9

The Board's suggestion that the result here reached would "erect an almost insuperable obstacle" to the issuance of injunctive relief under § 10(l) is adequately answered by Alpert v. International Brotherhood of Electrical Workers, Local No. 90, AFL-CIO, D.C.Conn., 163 F.Supp. 774. Reliance is also placed on the lack of statutory standards on which to base an affirmative determination. But the relevant criteria have been suggested by Board Member Murdock, dissenting in Local 562 (Northwest Heating Company), 107 N.L.R.B. 542, 554.

10

It may be that the Board's assertions would be more persuasive if the intent of Congress were unclear. Note, however, Professor Cox's testimony that the Board's practice "is unsound whether it is required by the statute or results from misapplication." Hearings on Proposed Revisions of the Labor-Management Relations Act of 1947, Senate Committee on Labor & Public Welfare, 83d Cong., 1st Sess., pt. 4, pages 2428-2431 (1953). It is also instructive that there seems to have been no compliance with the Board's own rules, which recognize its power to allocate disputed tasks. This was the ground on which enforcement was refused by the Seventh Circuit in the Wendnagel case, supra, 7 Cir., 261 F.2d 166. Our attention has been directed to the fact that these rules have been "rephrased" subsequent to the hearing herein; but, as the Board itself notes, its rules are immaterial unless they comply with the statutory scheme.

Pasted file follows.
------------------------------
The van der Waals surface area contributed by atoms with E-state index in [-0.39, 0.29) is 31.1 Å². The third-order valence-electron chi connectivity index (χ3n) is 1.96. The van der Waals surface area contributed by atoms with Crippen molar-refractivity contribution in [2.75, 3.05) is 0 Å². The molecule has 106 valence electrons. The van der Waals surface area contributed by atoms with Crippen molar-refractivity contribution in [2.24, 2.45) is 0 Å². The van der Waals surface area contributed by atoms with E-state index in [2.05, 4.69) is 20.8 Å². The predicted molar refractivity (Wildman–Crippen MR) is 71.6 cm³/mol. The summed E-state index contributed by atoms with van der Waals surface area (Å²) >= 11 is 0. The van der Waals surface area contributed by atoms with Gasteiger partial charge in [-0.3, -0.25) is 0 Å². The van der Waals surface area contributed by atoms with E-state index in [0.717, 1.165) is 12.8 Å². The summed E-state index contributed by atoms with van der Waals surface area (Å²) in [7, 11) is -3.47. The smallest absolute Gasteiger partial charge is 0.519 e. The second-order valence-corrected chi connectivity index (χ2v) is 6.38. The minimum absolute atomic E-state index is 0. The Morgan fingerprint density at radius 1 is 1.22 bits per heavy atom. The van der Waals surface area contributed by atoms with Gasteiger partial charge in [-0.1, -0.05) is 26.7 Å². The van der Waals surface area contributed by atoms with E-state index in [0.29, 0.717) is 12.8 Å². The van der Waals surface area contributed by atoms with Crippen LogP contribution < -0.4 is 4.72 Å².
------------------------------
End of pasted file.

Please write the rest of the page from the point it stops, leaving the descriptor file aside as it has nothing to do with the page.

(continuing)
11

In view of the unambiguous language of § 10(k), and supported as it is by the legislative history and the precedents, we are convinced that the Board's present position contravenes the statutory direction.

12

Accordingly, the petition for enforcement is denied.

Notes:

1

Theatrical Protective Union No. 1, International Alliance of Theatrical Stage Employees and Moving Picture Operators of the United States and Canada, AFL-CIO

2

Sec. 10(k) provides:

"Whenever it is charged that any person has engaged in an unfair labor practice within the meaning of paragraph (4) (D) of section 158(b) of this title, the Board is empowered and directed to hear and determine the dispute out of which such unfair labor practice shall have arisen, unless, within ten days after notice that such charge has been filed, the parties to such dispute submit to the Board satisfactory evidence that they have adjusted, or agreed upon methods for the voluntary adjustment of, the dispute. Upon compliance by the parties to the dispute with the decision of the Board or upon such voluntary adjustment of the dispute, such charge shall be dismissed."

3

"[U]nder the plain language of Section 8(b) (4) (D) we are unable to see how the Board in a Section 10(k) proceeding could make a determination adverse to the assignment of the work by [the employer]." 9 Cir., 189 F.2d 177, 188